Travel guide: New Zealand
Have you ever been to New Zealand? Most of us would have to answer "no," but that is unfortunate since New Zealand is one of the most beautiful and interesting places on the planet. I will never forget my incredible experience there, and I can, without reservation, fully recommend this very close and yet far away land to anyone hemming and hawing over where to take their next vacation.
Some of the benefits of visiting New Zealand include:
- Pristine wilderness and unparalleled natural wonders surround you at every turn.
- Many species of animals live here that are found no where else on earth.
- Unique and memorable museums, historical landmarks, and other popular tourist stops abound.
- Maori cultural traditions continue unabated into modern times, giving you a glimpse of a very old and radically different way of life. More subtle cultural differences discovered between the European-descended populace and that of Australia or the U.K. will also be appreciated.
- Since New Zealand is a modern, Westernized nation, you can enjoy all the conveniences you are accustomed to while exploring this far-off land.
Some travel tips that may come in handy are:
- Bring a variety of clothing types since New Zealand stretches from the borders of the sub-tropics, through the temperate zone, and down to areas chilled by the cold southern winds.
- Bring a good international SIM card to keep yourself in touch with the rest of the world while away. Phone calls, text messages, and internet access can all be boosted and expanded by getting the right SIM. This was something I learned all too late, but if I ever went again, I would obtain a great international SIM card before ever leaving home.
- Map out your travel plans ahead of time, but be open to finding unexpected "bonus stops" along the way. Travel both North and South Island if you can to get the most diverse experience. Personally, I found that I could not go everywhere I wanted to all in one trip, so I am definitely planning another excursion.
The Basic Lay of the Land
New Zealand lies isolated in the mid-southern Pacific over 1,500 km (900 mi) from Australia. It consists of two main parts: North Island and South Island. There are also a number of smaller isles offshore. The shape of South Island is somewhat long and skinny, and the majestic, snow-capped Southern Alps are its "backbone." North Island has a good number of active volcanoes, a large lake (Lake Taupo) in its center, and is shaped something like an upside down boot.
Touring North Island
I arrived in Auckland from Sydney and proceeded to tour the town. I watched a professional rugby match at Eden Park, investigated the Stardome Observatory, and explored the New Zealand Maritime Museum, which has exhibits that span from the first Polynesian settlers right up to modern times.
Next day, I went fishing and sailing on Lake Taupo. I caught the brown and rainbow trout the lake is stocked with along with the local whitebait. They were delicious. The view of the surrounding volcanoes reminded me that the lake was really just a water-filled, volcanic crater.
The next stop was on the west coast of North Island- New Plymouth. There I walked the gigantic botanical garden that is Pukekura Park. Amongst the plant life, both local and exotic, I sat on Poet's Bridge and gazed over Fountain Lake. It was early February, so I was there for the Festival of Lights. The whole place was lit up that night like a Christmas tree. Soon I darted off to nearby Mt. Taranaki, a snow-capped peak that is encircled by greenery and quaint little farms. It was quite worth the extra trip to behold that mountain's beauty.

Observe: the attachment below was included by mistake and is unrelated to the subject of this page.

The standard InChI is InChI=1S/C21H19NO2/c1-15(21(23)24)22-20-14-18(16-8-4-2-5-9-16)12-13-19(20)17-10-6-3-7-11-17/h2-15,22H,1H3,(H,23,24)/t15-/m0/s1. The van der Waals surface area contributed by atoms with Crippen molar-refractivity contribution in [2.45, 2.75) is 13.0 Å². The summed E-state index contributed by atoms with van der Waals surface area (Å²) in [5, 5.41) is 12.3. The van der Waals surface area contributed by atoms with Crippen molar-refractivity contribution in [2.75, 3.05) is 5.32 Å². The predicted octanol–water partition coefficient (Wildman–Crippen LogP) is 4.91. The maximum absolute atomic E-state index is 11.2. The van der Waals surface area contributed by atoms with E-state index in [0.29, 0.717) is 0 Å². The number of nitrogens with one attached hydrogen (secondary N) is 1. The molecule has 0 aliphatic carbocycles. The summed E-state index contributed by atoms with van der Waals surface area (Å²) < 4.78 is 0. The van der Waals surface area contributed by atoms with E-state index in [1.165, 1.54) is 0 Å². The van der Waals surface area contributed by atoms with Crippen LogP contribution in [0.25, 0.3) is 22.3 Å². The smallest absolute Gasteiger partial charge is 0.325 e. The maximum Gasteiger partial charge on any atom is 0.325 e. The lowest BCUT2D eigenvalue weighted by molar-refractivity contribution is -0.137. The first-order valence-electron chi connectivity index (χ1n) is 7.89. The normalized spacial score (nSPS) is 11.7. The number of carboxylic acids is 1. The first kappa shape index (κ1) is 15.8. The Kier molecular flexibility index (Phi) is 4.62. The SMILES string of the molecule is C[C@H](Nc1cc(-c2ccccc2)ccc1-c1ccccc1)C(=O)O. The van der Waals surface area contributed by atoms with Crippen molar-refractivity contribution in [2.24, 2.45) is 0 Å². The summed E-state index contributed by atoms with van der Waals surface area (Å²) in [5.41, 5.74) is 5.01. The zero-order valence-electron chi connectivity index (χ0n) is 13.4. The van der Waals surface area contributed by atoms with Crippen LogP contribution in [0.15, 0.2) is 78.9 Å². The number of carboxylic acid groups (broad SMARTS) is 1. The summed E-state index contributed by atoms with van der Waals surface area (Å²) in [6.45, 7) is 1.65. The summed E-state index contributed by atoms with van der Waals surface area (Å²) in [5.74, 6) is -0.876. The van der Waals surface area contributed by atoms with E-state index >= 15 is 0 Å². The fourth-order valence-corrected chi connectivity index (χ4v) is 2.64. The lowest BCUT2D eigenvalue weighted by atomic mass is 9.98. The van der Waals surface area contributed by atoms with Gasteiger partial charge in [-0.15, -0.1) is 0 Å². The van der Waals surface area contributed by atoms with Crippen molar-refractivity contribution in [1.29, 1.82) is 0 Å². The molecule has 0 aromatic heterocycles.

At North Island's southern tip, in Wellington, I visited the zoo, rode the cable car, and looked over the cultural and artistic treasures housed at the Museum of New Zealand Te Papa Tongarewa. That last phrase translates, roughly, "the place of the treasures of our land." Since Wellington is the capital, I also had a look at the Beehive, the government building that is shaped just like its name sounds.
Touring South Island
Just over the straight, to the north of Nelson, I camped for a couple days at Abel Tasman National Park. I encountered huge swarms of sea birds, wild boars, deer, possum, unique frogs and lizards, wild goats, and more. The forested hills and valleys are traversed by many streams, and it is truly a wilderness experience. I also did a little kayaking while there out to Tata Island in Golden Bay.
I moved on to Christchurch where I saw the International Antarctic Centre. This is the place where Antarctic expeditions begin, and they have educational and entertaining tours as well. Also in town is the Air Force Museum of New Zealand, which had numerous old-time military planes on display. Finally, just on the outskirts of Christchurch, is the "open range zoo" called Orana Wildlife Park. Funny, I hadn't expected to find lions roaming about in New Zealand.
Next, I saw the Moeraki Boulders along Koekohe Beach. These rocks are "odd in their regularity." That is, they are almost perfectly spherical. They were exposed by the ocean's waves when surrounding mudstone was eroded. While there, I dined on a fish and chips at an on-site restaurant.
Finally, I reached the southwest corner of South Island for my final stop. It was the beautiful deep-cut fiords of the "Fiordland" region. Mountains rise sharply out of the sea, some of them rising so high that they wear a cap of snow.
Memories That Will Not Fade
The Maori didn't arrive in New Zealand until around 1250 A.D., and few Europeans settled there until the 19th Century. I guess I wasn't the only one a little late in discovering the wonders of New Zealand. One thing is certain, however- I will never forget the experience. These are memories that will never fade.